Ottawa Art Gallery to offer teachers lesson plans to better understand Indigenous culture

Detail from the cover of the the new Ottawa Art Gallery publication Contemporary Indigenous Arts in the Classroom.

They say that the artists can lead the way.  The Ottawa Art Gallery certainly seems to believe that. They have just announced a publication and program called Contemporary Indigenous Arts in the Classroom.

The idea is to provide elementary and high school teachers with lesson plans prepared by contemporary Indigenous artists to build awareness and understanding of Indigenous peoples. The goal is to also gain an understanding and ritical take on colonialism in Canada.

“Contemporary Indigenous Arts in the Classroom is one of what we hope to be many sustainable contributions to the calls to action from the Truth and Reconciliation Commission of Canada. Through the lens of contemporary art and art-making we can discover the depth and complexities of Indigenous histories and cultures and, perhaps, shift the way we view the world,” said the gallery’s director Alexandra Badzak in a media release.

Two Ottawa-area artists Jaime Koebel, of Metis and Cree heritage, and Barry Ace, of Anishinaabe heritage, are involved in the project. Both have a strong connection with their cultures and they are also educators. Koebel and Ace have each developed an art lesson for the classroom.

The publication has been edited by the gallery’s head of Public, Educational and Community Programs, Stephanie Nadeau. It contains essays by David Garneau, who is Métis and an associate professor of Visual Arts at the University of Regina, along with artist, educator and art historian Wahsontiio Cross, who is from Kahnawake in Quebec. The publication also has  lesson plans, worksheets, artwork reproductions, sample student creations, discussion points and suggested readings. The publication will be distributed through ABC Art Books Canada and is to be available for purchase in the gallery’s shop. It is also available online at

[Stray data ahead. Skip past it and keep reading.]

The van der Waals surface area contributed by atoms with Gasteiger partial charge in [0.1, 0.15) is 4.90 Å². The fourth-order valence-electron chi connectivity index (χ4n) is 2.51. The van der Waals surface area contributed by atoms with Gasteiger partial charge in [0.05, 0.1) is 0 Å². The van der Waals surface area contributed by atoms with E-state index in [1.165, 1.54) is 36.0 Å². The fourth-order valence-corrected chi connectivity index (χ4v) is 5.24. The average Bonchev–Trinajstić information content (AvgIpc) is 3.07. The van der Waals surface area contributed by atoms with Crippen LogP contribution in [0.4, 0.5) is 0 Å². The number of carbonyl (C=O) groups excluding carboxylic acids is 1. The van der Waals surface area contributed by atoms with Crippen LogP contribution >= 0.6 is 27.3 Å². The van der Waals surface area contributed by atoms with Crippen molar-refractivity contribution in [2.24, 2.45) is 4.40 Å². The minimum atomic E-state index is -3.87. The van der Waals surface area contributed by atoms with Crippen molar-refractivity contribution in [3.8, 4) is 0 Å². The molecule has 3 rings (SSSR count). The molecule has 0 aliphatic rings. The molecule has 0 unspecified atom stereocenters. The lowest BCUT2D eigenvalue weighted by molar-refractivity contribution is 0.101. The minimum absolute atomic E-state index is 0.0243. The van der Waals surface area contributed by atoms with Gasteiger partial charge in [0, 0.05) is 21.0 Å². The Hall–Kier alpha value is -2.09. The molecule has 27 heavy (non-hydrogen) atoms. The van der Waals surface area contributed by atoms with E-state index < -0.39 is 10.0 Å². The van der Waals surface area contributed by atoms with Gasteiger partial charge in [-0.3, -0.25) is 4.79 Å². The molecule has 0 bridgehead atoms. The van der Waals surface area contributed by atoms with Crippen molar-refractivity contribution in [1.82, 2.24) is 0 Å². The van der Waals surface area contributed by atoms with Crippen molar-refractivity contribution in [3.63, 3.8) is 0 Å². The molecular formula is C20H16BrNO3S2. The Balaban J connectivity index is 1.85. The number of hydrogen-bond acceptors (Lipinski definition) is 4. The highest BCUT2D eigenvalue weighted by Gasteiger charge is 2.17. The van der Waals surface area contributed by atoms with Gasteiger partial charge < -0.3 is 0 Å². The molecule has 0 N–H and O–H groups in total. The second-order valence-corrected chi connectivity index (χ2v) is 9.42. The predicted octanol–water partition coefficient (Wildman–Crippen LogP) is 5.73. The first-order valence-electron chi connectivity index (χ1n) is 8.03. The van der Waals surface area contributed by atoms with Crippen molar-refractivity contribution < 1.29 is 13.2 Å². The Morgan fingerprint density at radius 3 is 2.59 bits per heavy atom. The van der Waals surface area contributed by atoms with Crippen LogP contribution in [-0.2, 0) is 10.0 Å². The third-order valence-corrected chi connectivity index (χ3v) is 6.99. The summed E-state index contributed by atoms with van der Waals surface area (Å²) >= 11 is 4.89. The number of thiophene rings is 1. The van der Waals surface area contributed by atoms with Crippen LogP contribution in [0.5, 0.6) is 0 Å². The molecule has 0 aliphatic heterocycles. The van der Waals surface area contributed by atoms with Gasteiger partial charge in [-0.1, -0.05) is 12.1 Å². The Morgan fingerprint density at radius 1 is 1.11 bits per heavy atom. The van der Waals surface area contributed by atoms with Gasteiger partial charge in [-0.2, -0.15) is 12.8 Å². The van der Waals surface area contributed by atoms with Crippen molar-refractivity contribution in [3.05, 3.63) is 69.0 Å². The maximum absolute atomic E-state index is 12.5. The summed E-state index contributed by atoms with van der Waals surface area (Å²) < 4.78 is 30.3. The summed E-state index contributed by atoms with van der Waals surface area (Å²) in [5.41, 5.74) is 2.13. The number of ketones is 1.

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Peter Robb began his connection with the arts community in Ottawa in the mid-1980s when he was the administrator and public relations director of the Great Canadian Theatre Company. After a long career in journalism with the Ottawa Citizen where he served in a number of different posts he returned to the arts when he became the Citizen's arts editor.